Saturday, June 11, 2011

Man Down

Trigger Warning for sexual assault described in video and text.

Rihanna, an artist I adore, is in the middle of controversy right now due to her latest video for her
song 'Man Down' off of 'Loud'. First, the video and a breakdown of it's content.

The video opens with Rihanna shooting a man in a train station, then breaks to the previous day's events. Rihanna is happily spending her day in her community, visiting children, the community elders, and the local 'bad boy' hang out. She is smiling and enjoying herself. The video cuts between these joyful scenes of a girl enjoying her life and community, and Rihanna sitting on her bed looking haggard and in an emotional state. We find out why when that night, she goes to a dancehall gathering and is approached by a man who dances with her. But when he pushes for more, she turns him down and leaves. He follows after her and proceeds to sexually assault her in an alley. She runs home afterward and searches for a pistol. The scene at the video's opening is now explained.

The controversy came about when BET aired the video, and a press release was put out condemning the video for being "an inexcusable, shock-only, shoot-and-kill theme song," according to Paul Porter, co-founder of Industry Ears. He even compared her to her abusive ex, saying "If Chris Brown shot a woman in his new video and BET premiered it, the world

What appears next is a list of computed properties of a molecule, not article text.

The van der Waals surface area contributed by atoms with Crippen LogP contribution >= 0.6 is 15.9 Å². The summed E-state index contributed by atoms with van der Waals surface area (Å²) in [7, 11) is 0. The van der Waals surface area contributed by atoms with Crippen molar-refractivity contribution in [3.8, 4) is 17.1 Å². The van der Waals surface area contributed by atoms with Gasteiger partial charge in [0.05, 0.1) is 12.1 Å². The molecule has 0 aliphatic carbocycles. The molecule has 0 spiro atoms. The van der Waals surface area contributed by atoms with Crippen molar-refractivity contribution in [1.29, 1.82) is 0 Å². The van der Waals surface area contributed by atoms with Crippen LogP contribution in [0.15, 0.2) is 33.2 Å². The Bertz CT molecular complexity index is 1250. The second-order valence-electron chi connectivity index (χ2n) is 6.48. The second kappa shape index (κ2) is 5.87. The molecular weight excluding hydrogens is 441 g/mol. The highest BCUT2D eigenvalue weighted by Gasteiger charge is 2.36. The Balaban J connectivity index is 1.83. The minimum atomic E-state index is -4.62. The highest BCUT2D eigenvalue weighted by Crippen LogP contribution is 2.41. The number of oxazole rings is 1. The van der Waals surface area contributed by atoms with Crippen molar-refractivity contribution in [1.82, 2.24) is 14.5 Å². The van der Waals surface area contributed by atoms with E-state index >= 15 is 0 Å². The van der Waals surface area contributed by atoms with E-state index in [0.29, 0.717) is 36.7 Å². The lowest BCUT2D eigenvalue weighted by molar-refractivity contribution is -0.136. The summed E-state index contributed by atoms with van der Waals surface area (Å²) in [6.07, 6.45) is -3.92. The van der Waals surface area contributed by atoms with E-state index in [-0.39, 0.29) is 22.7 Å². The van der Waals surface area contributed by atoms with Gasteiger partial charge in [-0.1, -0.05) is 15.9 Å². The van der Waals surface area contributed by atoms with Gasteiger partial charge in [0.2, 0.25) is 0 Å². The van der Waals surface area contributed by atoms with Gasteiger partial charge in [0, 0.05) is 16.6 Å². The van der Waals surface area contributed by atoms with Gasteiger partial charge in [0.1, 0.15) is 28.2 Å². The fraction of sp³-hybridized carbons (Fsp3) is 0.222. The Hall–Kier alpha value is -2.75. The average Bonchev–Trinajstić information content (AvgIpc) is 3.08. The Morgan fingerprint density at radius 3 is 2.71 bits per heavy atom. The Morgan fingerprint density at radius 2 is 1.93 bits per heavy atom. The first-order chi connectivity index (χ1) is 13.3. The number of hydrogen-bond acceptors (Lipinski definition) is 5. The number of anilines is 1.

would stop. Rihanna should not get a pass and BET should know better. The video is far from broadcast worthy."

Except that the difference between Chris Brown and Rihanna is the context in which their violence is depicted. Brown's music features the brutalization of women, perpetrating abuse from one individual to others, glorifying it. Rihanna's video shows a desperate girl, coping in whatever way she can to a horrific act of violence perpetrated against her. The video does not glorify Rihanna's actions, but shows them in an honest and unapologetic way. Her response is not portrayed as ideal, right, or as a healthy way of dealing with her assault. What the video does show, is how gendered, sexual violence can destroy a person, transforming their psyche into one unrecognizable in the light of who they were before their attack. The content of the song itself shows a deep remorse for her actions.

It seems that many many people are weighing in on the powerful content of this video. Luckily, it appears that there is an outpouring of support that is starting to overcome the voices of outrage. A deep and serious misunderstanding is occurring on the part of Paul Porter and others who are attempting to condemn a woman artist that has experienced violence, for portraying and dealing with issues of violence in her work. Thankfully BET is standing by the video and defending not only its content, but the channels through which the video was approved for airing.

I love the song, the video, and Rihanna for using her popularity to address very serious and common issues that exist in our society. She deserves our support.

1 comment:

  1. As someone that comes down hard against vigilante justice, I was prepared to have something negative to say about the video. But, I thought this video was damn good and Rihanna shouldn't change a damn thing. I couldn't imagine anyone dealing with a tough issue like this in a better way.